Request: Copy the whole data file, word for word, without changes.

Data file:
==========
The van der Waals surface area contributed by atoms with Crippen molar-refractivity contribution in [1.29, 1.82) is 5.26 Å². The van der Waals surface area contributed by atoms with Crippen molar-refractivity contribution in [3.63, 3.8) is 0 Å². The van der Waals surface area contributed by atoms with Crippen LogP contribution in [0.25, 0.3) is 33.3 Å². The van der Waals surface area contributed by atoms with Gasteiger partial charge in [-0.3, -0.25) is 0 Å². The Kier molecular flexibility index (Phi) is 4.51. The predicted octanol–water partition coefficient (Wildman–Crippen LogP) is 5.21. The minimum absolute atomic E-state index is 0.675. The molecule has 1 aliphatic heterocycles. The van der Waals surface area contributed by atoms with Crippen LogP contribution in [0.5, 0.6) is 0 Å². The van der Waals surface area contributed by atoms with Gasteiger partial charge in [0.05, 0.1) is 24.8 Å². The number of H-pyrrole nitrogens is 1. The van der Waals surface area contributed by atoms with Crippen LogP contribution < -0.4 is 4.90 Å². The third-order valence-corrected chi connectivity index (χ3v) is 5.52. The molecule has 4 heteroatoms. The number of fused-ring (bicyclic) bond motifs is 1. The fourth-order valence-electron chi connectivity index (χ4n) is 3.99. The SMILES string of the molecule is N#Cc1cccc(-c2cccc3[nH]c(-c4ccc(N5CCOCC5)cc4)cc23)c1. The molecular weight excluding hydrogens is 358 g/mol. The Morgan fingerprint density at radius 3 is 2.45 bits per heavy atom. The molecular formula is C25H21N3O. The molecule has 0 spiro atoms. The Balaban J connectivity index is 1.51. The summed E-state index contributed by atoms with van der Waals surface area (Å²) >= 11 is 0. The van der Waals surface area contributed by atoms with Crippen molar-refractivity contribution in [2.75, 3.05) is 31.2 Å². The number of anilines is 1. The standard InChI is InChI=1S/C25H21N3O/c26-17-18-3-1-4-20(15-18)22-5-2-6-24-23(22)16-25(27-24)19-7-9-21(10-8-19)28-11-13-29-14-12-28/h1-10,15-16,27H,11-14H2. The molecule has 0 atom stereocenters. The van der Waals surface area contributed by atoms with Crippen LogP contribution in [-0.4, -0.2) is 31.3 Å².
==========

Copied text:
The van der Waals surface area contributed by atoms with Crippen molar-refractivity contribution in [1.29, 1.82) is 5.26 Å². The van der Waals surface area contributed by atoms with Crippen molar-refractivity contribution in [3.63, 3.8) is 0 Å². The van der Waals surface area contributed by atoms with Crippen LogP contribution in [0.25, 0.3) is 33.3 Å². The van der Waals surface area contributed by atoms with Gasteiger partial charge in [-0.3, -0.25) is 0 Å². The Kier molecular flexibility index (Phi) is 4.51. The predicted octanol–water partition coefficient (Wildman–Crippen LogP) is 5.21. The minimum absolute atomic E-state index is 0.675. The molecule has 1 aliphatic heterocycles. The van der Waals surface area contributed by atoms with Crippen LogP contribution in [0.5, 0.6) is 0 Å². The van der Waals surface area contributed by atoms with Gasteiger partial charge in [0.05, 0.1) is 24.8 Å². The number of H-pyrrole nitrogens is 1. The van der Waals surface area contributed by atoms with Crippen LogP contribution < -0.4 is 4.90 Å². The third-order valence-corrected chi connectivity index (χ3v) is 5.52. The molecule has 4 heteroatoms. The number of fused-ring (bicyclic) bond motifs is 1. The fourth-order valence-electron chi connectivity index (χ4n) is 3.99. The SMILES string of the molecule is N#Cc1cccc(-c2cccc3[nH]c(-c4ccc(N5CCOCC5)cc4)cc23)c1. The molecular weight excluding hydrogens is 358 g/mol. The Morgan fingerprint density at radius 3 is 2.45 bits per heavy atom. The molecular formula is C25H21N3O. The molecule has 0 spiro atoms. The Balaban J connectivity index is 1.51. The summed E-state index contributed by atoms with van der Waals surface area (Å²) >= 11 is 0. The van der Waals surface area contributed by atoms with Crippen molar-refractivity contribution in [2.75, 3.05) is 31.2 Å². The number of anilines is 1. The standard InChI is InChI=1S/C25H21N3O/c26-17-18-3-1-4-20(15-18)22-5-2-6-24-23(22)16-25(27-24)19-7-9-21(10-8-19)28-11-13-29-14-12-28/h1-10,15-16,27H,11-14H2. The molecule has 0 atom stereocenters. The van der Waals surface area contributed by atoms with Crippen LogP contribution in [-0.4, -0.2) is 31.3 Å².